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I am reading concepts of modern physics (by Arthur Beiser) where he calculates the de Broglie wave velocity. For that he uses the relation $v = fλ$ where $v$, $f$, and $λ$ are velocity (de Broglie wave), frequency, and wavelength, respectively. Now for the wavelength, he uses the de Broglie wavelength and for frequency he writes:

$E = \gamma mc^2 =hf$.

But can I apply $E=hf$ to a particle having mass? I thought it applied only to photons?

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    $\begingroup$ Please fix all the spelling errors. The browser helps you by underlining them. I would also encourage you to clean up the punctuation etc. $\endgroup$ – DanielSank Aug 13 '15 at 5:07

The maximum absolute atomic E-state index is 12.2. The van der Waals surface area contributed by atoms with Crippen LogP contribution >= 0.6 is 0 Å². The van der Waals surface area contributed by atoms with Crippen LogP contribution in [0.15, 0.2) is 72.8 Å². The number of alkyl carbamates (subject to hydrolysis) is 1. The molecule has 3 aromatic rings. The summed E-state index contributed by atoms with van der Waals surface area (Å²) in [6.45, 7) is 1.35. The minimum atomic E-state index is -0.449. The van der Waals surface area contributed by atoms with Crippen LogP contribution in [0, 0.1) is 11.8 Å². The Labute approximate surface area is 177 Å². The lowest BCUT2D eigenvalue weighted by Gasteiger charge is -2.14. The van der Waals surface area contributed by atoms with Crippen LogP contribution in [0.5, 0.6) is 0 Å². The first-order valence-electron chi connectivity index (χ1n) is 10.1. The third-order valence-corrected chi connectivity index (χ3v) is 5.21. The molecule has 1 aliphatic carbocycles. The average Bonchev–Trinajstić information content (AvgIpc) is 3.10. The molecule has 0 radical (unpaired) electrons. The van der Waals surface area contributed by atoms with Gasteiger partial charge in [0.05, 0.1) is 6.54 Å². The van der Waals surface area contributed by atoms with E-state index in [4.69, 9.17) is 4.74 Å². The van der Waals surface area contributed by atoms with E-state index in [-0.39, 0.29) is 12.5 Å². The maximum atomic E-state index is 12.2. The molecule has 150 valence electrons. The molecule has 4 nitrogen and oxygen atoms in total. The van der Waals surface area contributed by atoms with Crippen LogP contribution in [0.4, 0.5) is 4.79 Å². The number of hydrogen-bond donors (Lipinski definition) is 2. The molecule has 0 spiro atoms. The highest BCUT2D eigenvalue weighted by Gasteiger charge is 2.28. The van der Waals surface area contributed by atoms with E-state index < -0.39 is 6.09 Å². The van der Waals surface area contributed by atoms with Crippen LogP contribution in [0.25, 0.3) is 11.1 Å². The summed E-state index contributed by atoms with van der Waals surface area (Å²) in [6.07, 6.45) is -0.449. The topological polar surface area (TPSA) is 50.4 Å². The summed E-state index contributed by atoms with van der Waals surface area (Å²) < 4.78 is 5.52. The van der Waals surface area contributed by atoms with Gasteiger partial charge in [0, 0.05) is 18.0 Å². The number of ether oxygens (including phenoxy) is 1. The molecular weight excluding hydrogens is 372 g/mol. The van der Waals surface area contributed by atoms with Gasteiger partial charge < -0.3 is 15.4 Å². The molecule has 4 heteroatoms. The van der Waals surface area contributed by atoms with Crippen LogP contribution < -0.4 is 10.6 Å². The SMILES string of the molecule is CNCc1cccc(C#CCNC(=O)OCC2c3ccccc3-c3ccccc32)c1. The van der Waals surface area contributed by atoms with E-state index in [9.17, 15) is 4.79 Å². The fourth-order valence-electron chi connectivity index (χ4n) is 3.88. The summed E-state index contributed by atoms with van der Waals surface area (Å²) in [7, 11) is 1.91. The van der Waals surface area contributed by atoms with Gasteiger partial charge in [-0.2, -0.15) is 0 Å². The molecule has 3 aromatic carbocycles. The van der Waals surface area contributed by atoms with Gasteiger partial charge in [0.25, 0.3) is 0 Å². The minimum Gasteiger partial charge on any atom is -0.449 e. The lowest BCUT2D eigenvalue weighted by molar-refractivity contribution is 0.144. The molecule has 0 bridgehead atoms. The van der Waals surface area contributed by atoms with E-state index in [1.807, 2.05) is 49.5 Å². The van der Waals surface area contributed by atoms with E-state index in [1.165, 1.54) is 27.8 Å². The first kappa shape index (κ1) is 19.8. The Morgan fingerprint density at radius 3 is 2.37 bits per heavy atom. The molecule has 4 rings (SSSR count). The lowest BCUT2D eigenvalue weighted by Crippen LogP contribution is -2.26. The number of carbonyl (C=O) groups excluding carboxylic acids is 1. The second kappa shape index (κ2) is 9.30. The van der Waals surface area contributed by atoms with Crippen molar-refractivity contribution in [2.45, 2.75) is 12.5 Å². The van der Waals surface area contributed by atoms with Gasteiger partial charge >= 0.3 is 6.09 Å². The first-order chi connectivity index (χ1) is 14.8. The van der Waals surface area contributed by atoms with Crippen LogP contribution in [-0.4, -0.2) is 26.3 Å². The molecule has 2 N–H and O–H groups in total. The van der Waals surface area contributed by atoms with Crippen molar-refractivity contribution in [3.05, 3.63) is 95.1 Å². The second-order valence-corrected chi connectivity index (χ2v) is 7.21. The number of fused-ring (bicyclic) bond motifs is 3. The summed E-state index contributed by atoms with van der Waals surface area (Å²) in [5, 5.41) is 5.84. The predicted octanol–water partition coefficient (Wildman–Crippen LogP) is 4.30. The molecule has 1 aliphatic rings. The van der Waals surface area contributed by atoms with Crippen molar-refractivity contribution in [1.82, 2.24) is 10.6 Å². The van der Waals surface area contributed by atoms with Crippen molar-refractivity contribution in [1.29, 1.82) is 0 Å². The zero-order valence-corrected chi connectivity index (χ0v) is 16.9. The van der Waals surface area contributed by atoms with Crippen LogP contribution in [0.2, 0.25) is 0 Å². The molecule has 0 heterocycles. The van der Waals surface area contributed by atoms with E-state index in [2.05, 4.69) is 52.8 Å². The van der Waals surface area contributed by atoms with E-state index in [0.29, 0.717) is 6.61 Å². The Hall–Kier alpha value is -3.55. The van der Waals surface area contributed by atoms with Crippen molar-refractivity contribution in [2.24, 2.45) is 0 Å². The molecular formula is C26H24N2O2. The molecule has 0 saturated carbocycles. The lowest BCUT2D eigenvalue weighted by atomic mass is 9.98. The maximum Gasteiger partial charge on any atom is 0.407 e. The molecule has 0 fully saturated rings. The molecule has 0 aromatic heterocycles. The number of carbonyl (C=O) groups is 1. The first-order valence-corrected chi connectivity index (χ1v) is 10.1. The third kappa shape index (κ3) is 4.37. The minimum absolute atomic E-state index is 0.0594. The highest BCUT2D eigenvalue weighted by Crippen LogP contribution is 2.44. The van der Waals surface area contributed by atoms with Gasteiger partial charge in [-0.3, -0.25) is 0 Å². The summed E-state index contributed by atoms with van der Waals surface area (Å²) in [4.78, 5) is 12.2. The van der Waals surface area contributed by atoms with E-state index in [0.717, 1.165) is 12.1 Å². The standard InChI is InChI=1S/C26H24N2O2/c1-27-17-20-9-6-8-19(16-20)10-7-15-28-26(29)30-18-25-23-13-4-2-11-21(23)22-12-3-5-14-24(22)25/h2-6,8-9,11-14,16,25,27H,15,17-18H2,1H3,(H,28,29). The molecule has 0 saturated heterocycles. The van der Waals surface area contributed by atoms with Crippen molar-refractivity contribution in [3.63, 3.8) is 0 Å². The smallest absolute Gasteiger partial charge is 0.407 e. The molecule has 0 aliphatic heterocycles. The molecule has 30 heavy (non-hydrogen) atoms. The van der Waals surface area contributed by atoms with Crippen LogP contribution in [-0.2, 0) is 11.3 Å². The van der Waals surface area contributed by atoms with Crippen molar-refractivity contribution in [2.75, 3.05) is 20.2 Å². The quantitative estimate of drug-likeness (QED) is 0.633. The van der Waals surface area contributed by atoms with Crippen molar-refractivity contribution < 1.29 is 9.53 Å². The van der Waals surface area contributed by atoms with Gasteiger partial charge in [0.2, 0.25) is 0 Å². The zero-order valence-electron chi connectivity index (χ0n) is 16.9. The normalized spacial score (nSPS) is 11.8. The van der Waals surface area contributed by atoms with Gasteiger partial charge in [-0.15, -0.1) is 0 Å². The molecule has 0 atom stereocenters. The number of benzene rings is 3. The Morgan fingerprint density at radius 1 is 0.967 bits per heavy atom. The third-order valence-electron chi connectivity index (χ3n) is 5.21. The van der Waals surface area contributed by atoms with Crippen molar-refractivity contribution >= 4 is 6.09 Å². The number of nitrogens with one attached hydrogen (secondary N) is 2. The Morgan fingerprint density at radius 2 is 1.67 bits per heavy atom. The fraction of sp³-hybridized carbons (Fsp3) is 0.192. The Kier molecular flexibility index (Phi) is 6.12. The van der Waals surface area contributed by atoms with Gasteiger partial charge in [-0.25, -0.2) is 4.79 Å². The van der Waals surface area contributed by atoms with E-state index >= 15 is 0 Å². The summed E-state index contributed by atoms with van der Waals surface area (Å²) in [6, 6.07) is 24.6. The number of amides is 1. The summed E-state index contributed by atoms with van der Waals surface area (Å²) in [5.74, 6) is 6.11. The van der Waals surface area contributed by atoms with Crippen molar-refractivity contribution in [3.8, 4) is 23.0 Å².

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It works fine. The reason you usually see it applied to photons is because people already believe light is waves when they start learning QM, so they accept it has a frequency.

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Well, mathematically you can. It's like calculating your wavelength while driving your car λ = h / mv where (m is your car's mass, v is the velocity)

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